Bookmark   February 19, 2008 at 5:48AM
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"Now, perhaps in this poster's situation, her only recourse when all is said and done will be to move out. But guess what - then the dirty landlord wins. He breaks the law, lies, etc. and forces the tenant out and then gets to make more money. Does this sound right?"

What DOESN'T sound right is the government forcing landlords to accept artificially low rents just because people don't want to pay market rate.

    Bookmark   February 20, 2008 at 2:37AM
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That last sentence seems a little simplistic - I bet there's more to it than that somehow!

    Bookmark   February 20, 2008 at 5:10AM
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Here is link I offered to a poster awhile back. Perhaps it will help you. You'll need to browse it a bit, there is a lot of info and contact #'s, and if I recall NYC has some separate contact info from NY State, if not mistaken.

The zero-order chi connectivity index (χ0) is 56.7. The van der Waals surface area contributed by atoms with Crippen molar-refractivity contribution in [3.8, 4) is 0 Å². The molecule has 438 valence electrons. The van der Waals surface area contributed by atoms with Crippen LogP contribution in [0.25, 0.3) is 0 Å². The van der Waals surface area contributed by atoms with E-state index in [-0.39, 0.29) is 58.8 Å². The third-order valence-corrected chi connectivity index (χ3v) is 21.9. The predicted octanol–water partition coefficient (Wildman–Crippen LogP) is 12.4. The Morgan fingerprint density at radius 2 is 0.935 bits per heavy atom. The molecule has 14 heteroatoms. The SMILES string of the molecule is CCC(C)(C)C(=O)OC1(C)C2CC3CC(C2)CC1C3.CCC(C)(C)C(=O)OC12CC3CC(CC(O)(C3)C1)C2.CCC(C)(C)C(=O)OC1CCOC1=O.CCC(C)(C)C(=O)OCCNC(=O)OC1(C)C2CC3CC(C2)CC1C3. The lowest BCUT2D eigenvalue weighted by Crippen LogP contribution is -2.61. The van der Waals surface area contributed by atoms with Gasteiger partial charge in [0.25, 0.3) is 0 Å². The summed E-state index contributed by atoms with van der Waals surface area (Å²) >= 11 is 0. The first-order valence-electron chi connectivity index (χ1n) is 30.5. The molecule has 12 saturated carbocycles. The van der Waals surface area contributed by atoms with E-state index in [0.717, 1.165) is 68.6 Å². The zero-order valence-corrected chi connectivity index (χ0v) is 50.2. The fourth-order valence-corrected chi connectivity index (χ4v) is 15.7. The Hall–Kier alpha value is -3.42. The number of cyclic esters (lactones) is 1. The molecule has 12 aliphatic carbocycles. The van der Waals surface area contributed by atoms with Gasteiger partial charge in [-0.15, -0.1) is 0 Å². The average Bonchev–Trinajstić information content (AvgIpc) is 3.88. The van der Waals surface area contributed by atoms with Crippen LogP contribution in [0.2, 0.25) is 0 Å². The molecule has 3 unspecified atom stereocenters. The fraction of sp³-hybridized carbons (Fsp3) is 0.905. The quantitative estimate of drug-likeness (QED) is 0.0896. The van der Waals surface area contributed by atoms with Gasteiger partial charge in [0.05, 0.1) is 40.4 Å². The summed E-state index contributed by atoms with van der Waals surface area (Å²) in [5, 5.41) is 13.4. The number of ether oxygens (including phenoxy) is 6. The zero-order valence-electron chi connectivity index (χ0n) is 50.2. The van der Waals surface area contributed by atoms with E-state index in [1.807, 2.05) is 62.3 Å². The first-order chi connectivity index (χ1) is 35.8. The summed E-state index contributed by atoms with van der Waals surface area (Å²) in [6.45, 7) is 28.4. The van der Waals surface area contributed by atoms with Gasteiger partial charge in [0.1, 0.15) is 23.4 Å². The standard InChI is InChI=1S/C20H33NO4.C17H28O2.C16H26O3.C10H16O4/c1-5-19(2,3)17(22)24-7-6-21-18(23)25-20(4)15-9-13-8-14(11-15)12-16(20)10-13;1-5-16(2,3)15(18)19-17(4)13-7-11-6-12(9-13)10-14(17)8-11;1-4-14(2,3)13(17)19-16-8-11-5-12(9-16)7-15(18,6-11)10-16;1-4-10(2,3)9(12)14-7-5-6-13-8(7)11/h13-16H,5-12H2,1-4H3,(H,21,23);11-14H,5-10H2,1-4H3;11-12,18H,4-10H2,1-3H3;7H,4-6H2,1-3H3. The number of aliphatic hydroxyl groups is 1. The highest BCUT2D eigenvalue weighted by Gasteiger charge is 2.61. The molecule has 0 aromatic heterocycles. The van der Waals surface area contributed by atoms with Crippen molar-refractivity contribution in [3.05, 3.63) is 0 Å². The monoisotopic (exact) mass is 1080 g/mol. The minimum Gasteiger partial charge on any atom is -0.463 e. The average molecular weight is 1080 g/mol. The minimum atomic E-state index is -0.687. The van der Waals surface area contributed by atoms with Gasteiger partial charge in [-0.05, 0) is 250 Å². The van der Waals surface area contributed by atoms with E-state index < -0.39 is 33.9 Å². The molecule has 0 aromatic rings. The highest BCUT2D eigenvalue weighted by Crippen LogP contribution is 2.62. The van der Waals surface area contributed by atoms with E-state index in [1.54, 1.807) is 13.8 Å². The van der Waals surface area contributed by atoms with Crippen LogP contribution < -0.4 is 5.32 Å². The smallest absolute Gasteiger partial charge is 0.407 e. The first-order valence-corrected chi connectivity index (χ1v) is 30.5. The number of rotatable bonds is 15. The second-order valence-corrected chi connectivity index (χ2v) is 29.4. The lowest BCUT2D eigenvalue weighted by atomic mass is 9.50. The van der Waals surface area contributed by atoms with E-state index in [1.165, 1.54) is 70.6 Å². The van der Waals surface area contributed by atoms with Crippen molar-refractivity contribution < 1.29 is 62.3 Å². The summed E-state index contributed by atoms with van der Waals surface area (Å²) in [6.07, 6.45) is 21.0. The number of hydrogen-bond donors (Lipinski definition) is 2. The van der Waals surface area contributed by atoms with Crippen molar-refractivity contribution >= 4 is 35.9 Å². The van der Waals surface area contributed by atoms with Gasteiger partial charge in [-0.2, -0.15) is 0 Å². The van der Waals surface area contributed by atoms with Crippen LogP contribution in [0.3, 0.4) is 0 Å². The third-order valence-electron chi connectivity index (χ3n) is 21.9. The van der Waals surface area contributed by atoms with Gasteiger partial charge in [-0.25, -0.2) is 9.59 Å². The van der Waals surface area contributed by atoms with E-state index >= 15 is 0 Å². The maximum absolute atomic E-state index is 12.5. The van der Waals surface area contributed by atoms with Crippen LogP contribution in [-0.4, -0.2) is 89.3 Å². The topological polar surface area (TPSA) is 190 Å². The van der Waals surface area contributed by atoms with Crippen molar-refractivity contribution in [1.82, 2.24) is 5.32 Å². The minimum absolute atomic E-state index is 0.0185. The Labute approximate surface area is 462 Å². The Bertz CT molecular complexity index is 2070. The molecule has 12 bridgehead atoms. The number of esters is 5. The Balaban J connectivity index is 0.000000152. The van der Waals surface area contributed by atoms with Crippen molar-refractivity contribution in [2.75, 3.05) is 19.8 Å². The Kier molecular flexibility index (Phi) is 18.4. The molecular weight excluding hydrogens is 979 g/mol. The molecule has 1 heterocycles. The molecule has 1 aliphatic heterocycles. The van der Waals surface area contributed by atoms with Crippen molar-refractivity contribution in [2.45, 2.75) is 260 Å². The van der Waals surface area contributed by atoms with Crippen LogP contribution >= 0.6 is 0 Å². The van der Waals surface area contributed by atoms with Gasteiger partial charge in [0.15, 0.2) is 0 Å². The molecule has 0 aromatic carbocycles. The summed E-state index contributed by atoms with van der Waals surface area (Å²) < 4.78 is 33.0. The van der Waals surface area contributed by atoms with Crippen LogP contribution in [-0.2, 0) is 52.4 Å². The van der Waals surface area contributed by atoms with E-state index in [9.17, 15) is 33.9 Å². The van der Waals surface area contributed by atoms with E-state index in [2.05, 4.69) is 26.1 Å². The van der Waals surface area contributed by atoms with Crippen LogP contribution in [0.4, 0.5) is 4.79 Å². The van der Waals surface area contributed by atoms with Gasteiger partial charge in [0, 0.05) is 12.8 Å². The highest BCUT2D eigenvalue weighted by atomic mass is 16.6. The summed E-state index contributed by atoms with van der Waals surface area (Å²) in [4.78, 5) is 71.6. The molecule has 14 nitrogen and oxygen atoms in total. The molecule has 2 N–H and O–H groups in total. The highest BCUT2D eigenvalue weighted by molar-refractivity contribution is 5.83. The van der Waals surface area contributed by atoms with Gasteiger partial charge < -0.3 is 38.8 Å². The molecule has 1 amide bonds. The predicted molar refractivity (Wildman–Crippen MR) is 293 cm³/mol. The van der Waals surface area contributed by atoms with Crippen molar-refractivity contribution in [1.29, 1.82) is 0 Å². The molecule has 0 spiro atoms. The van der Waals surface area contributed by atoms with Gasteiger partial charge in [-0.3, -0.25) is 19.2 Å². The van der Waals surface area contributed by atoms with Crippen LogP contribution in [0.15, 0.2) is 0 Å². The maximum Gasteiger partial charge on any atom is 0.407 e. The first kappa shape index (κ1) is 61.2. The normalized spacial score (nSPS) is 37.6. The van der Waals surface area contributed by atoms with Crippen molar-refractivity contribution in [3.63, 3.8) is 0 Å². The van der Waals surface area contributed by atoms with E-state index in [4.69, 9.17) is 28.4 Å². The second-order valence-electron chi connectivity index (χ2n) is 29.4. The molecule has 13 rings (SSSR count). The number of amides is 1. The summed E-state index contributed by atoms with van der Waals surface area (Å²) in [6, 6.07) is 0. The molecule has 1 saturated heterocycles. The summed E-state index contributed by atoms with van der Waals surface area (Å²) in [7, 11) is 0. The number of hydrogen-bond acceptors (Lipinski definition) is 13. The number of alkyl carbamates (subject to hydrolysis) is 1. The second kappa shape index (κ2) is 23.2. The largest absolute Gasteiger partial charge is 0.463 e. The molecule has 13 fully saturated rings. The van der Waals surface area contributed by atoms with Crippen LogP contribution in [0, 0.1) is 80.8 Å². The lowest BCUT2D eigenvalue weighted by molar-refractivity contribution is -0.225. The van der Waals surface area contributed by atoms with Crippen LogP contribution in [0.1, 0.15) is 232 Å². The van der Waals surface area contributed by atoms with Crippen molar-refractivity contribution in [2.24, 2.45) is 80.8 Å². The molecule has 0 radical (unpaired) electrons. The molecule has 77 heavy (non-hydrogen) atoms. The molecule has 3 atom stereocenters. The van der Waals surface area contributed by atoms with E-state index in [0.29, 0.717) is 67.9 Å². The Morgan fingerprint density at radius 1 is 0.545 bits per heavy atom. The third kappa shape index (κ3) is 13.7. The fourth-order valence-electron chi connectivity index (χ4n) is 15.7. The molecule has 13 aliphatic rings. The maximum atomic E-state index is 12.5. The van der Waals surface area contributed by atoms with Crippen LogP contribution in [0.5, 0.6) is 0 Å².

NY State Attorney General Tenant's Rights Guide

    Bookmark   February 20, 2008 at 8:23PM
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If Mgmt won't cooperate, you might want to contact the Dept of Health and report it if they are leaving soiled diapers, etc. at/near your door. That's really gross. Perhaps Dept of Housing has an occupancy limit, might be mentioned at link above I offered? I have suburban houses, not city apartments, but geez, the Health Violations and criminal element of the occupants (vandalism/theft) are grounds for eviction on any standard lease that contains a 'quiet enjoyment' clause.

Mgmt can control this type of thing. Whether they want to or not is a different matter. That's where you have to fight back.

    Bookmark   February 20, 2008 at 8:36PM
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manhattan matt says "What DOESN'T sound right is the government forcing landlords to accept artificially low rents just because people don't want to pay market rate."